Presentation to give facts on Alzheimer’s, dementia

By: Terry Oparka | Troy Times | Published April 10, 2018

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TROY — The warning signs of Alzheimer’s disease are often dismissed as the normal effects of aging. 

According to the Alzheimer’s Association, more than 5 million Americans are living with Alzheimer’s, and millions more serve in the “emotionally and financially draining role of caregiver.”

Lauren Cetnar, an education program coordinator for the Alzheimer’s Association – Greater Michigan Chapter, and Cathy Grube, chair of Walk to End Alzheimer’s Detroit, will present “Alzheimer’s and Dementia — Know the 10 Signs” at 7 p.m. April 23 at the Troy Public Library. 

“At the Troy Public Library, we have noticed an increased level of interest in and demand for programs and services related to brain health and related issues, which isn’t surprising given that there are over 5 million Americans with Alzheimer’s disease or another form of dementia,” said Constance Doherty, head of adult information services at the Troy Public Library. 

“Our memory care kits, the ‘Brain HQ’ online brain training program, and previous library programs about building a better memory and caring for dementia patients have been very popular with our patrons,” Doherty said. “We hope to continue to provide more of these resources for the community in the future.”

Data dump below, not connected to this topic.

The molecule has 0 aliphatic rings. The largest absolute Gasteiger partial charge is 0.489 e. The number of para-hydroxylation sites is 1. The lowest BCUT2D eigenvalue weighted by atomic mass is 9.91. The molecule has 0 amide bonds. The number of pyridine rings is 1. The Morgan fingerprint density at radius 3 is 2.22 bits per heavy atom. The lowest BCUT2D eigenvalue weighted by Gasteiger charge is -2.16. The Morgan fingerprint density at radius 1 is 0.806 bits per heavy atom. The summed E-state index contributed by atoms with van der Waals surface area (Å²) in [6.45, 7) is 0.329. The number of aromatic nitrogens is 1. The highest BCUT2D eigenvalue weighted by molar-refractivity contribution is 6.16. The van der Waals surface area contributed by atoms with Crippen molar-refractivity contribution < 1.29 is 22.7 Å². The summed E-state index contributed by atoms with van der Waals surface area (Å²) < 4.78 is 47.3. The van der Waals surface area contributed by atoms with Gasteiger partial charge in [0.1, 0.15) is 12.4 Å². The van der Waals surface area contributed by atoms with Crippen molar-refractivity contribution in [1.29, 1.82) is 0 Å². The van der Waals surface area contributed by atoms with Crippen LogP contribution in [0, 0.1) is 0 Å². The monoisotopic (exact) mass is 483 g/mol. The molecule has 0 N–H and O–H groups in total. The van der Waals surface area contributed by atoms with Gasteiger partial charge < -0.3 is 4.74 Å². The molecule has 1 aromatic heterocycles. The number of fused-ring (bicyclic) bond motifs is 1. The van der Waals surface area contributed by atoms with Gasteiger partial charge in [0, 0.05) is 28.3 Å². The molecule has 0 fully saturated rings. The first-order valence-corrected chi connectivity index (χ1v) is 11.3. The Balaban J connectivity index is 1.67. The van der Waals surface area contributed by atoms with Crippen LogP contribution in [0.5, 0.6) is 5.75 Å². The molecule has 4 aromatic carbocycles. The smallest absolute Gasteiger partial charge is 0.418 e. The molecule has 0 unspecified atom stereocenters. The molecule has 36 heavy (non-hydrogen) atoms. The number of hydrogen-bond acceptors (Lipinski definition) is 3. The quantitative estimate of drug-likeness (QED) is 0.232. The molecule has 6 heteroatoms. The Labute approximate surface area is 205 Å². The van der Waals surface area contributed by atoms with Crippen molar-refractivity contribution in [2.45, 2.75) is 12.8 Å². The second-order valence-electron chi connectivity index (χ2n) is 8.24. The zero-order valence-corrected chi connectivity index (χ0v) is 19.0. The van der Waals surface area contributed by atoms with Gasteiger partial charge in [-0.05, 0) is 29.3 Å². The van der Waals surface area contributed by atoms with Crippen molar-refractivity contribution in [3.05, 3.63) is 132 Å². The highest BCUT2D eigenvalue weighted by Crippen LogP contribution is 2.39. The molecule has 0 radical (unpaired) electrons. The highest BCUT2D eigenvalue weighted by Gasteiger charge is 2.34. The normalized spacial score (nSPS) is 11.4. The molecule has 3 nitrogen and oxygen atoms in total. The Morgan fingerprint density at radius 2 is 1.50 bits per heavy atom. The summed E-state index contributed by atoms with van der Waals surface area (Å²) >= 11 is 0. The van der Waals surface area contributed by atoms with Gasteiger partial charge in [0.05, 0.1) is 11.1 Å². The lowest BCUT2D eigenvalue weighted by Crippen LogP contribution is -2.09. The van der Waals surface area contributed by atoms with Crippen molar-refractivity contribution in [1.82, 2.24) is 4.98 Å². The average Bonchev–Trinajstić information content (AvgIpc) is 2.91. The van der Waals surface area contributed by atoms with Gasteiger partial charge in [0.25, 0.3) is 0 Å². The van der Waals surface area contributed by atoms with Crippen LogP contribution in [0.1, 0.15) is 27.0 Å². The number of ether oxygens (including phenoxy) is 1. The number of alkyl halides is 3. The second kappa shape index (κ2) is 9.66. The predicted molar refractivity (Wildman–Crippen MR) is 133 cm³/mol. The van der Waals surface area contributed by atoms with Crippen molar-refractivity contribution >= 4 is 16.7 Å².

Cetnar said the warning signs/symptoms of Alzheimer’s include memory loss that disrupts daily life, difficulty completing familiar tasks at home or at work, trouble understanding visual images or spatial relationships, withdrawing from work or social activities, and changes in mood or personality. 

Cetnar will discuss these and the other warning signs during the program. 

The presenters will also share resources available to people with Alzheimer’s and dementia, and to caregivers. 

“At the first sign, get on it. Go to a doctor,” she said. She explained that medicine won’t stop or slow the progression of Alzheimer’s or dementia, but it can treat the symptoms. 

“People ask, ‘Why go? If I have the disease, what’s the point?’ Really, what we strive for is to rule out other causes and to make sure it’s not something else,” Cetnar said. “Early diagnosis is the only way you can plan for the future.” 

She added that people often show signs or symptoms of Alzheimer’s or dementia two years before they get a diagnosis. 

Grube said she will share her mother’s story during the program. 

“My mother, Josephine Kallioinen, was never formally diagnosed,” she said. Kallioinen, “a really good cook, started messing up recipes. She used licorice flavor instead of vanilla for her famous cheesecake. We assumed she was making old recipes a new way,” Grube said. 

“It’s a horrible disease,” she said. “It takes memory and dignity.” 

Grube said that as her mother’s disease progressed, she could not recognize loved ones. 

Her mother passed away March 13, 2013, and Grube became involved with the Alzheimer’s Association Walk to End Alzheimer’s at the Detroit Zoo soon after. 

“Over 6,000 people participated last year,” she said. 

The Walk to End Alzheimer’s will be held at the Detroit Zoo Aug. 25. Pre-registration is encouraged. Visit or call (248) 996-1044 for more information or to donate. 

A help line is available at the Alzheimer’s Association 24/7 at (248) 996-1069. 

People can register for the April 23 presentation at or by calling (248) 524-3534. 

The library is located at 510 W. Big Beaver Road.